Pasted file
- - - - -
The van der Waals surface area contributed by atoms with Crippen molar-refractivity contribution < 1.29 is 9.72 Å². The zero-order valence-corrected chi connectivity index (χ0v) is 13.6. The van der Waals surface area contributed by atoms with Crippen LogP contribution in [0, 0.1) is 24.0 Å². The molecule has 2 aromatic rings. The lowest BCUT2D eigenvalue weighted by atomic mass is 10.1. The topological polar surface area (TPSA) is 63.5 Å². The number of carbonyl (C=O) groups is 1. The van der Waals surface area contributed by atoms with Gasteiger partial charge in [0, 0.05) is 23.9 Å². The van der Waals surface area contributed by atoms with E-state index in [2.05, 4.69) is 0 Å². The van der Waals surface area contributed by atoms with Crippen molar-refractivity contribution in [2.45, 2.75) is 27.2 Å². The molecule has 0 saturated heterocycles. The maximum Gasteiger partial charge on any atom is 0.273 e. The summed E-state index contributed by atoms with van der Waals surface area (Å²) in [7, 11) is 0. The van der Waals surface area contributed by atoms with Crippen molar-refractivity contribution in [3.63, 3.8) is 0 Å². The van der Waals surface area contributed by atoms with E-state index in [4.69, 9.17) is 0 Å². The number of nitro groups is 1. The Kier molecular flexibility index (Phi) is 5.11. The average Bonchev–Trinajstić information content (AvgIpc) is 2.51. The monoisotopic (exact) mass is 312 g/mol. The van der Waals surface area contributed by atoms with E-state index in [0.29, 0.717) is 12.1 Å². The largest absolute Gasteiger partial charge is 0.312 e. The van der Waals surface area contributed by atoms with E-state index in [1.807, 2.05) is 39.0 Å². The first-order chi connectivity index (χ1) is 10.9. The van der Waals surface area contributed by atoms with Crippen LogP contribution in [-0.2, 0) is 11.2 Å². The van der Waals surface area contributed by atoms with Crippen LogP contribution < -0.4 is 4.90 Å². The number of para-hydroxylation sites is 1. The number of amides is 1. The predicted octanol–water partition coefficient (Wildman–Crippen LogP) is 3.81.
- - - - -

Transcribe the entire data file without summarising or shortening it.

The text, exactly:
The van der Waals surface area contributed by atoms with Crippen molar-refractivity contribution < 1.29 is 9.72 Å². The zero-order valence-corrected chi connectivity index (χ0v) is 13.6. The van der Waals surface area contributed by atoms with Crippen LogP contribution in [0, 0.1) is 24.0 Å². The molecule has 2 aromatic rings. The lowest BCUT2D eigenvalue weighted by atomic mass is 10.1. The topological polar surface area (TPSA) is 63.5 Å². The number of carbonyl (C=O) groups is 1. The van der Waals surface area contributed by atoms with Gasteiger partial charge in [0, 0.05) is 23.9 Å². The van der Waals surface area contributed by atoms with E-state index in [2.05, 4.69) is 0 Å². The van der Waals surface area contributed by atoms with Crippen molar-refractivity contribution in [2.45, 2.75) is 27.2 Å². The molecule has 0 saturated heterocycles. The maximum Gasteiger partial charge on any atom is 0.273 e. The summed E-state index contributed by atoms with van der Waals surface area (Å²) in [7, 11) is 0. The van der Waals surface area contributed by atoms with Crippen molar-refractivity contribution in [3.63, 3.8) is 0 Å². The van der Waals surface area contributed by atoms with E-state index in [4.69, 9.17) is 0 Å². The number of nitro groups is 1. The Kier molecular flexibility index (Phi) is 5.11. The average Bonchev–Trinajstić information content (AvgIpc) is 2.51. The monoisotopic (exact) mass is 312 g/mol. The van der Waals surface area contributed by atoms with E-state index in [0.29, 0.717) is 12.1 Å². The largest absolute Gasteiger partial charge is 0.312 e. The van der Waals surface area contributed by atoms with E-state index in [1.807, 2.05) is 39.0 Å². The first-order chi connectivity index (χ1) is 10.9. The van der Waals surface area contributed by atoms with Crippen LogP contribution in [-0.2, 0) is 11.2 Å². The van der Waals surface area contributed by atoms with Crippen LogP contribution < -0.4 is 4.90 Å². The number of para-hydroxylation sites is 1. The number of amides is 1. The predicted octanol–water partition coefficient (Wildman–Crippen LogP) is 3.81.